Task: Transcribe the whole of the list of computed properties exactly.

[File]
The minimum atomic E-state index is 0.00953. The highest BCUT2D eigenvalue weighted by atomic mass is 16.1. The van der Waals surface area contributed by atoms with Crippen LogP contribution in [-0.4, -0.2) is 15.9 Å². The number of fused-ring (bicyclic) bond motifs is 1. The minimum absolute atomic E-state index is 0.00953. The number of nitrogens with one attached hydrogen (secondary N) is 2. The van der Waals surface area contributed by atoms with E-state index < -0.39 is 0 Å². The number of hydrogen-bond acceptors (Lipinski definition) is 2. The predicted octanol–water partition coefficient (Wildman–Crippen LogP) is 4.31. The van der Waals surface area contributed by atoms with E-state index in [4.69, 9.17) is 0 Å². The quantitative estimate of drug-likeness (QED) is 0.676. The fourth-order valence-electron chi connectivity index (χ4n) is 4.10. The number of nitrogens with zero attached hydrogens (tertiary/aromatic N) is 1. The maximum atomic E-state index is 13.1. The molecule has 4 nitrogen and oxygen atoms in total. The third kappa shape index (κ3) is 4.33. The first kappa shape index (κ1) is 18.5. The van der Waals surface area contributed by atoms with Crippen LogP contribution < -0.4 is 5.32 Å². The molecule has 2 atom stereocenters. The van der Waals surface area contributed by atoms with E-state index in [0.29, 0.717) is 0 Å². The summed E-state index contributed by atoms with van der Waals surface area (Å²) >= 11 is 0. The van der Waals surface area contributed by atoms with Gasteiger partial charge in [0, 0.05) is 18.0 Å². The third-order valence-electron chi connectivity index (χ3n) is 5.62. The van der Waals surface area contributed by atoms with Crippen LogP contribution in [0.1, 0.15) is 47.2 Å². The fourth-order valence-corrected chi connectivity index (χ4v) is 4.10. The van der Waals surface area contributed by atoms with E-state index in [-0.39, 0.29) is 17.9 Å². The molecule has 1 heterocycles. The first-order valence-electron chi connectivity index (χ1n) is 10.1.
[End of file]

The minimum atomic E-state index is 0.00953. The highest BCUT2D eigenvalue weighted by atomic mass is 16.1. The van der Waals surface area contributed by atoms with Crippen LogP contribution in [-0.4, -0.2) is 15.9 Å². The number of fused-ring (bicyclic) bond motifs is 1. The minimum absolute atomic E-state index is 0.00953. The number of nitrogens with one attached hydrogen (secondary N) is 2. The van der Waals surface area contributed by atoms with E-state index < -0.39 is 0 Å². The number of hydrogen-bond acceptors (Lipinski definition) is 2. The predicted octanol–water partition coefficient (Wildman–Crippen LogP) is 4.31. The van der Waals surface area contributed by atoms with E-state index in [4.69, 9.17) is 0 Å². The quantitative estimate of drug-likeness (QED) is 0.676. The fourth-order valence-electron chi connectivity index (χ4n) is 4.10. The number of nitrogens with zero attached hydrogens (tertiary/aromatic N) is 1. The maximum atomic E-state index is 13.1. The molecule has 4 nitrogen and oxygen atoms in total. The third kappa shape index (κ3) is 4.33. The first kappa shape index (κ1) is 18.5. The van der Waals surface area contributed by atoms with Crippen LogP contribution < -0.4 is 5.32 Å². The molecule has 2 atom stereocenters. The van der Waals surface area contributed by atoms with E-state index in [0.29, 0.717) is 0 Å². The summed E-state index contributed by atoms with van der Waals surface area (Å²) >= 11 is 0. The van der Waals surface area contributed by atoms with Gasteiger partial charge in [0, 0.05) is 18.0 Å². The third-order valence-electron chi connectivity index (χ3n) is 5.62. The van der Waals surface area contributed by atoms with Crippen LogP contribution in [0.1, 0.15) is 47.2 Å². The fourth-order valence-corrected chi connectivity index (χ4v) is 4.10. The van der Waals surface area contributed by atoms with E-state index in [-0.39, 0.29) is 17.9 Å². The molecule has 1 heterocycles. The first-order valence-electron chi connectivity index (χ1n) is 10.1.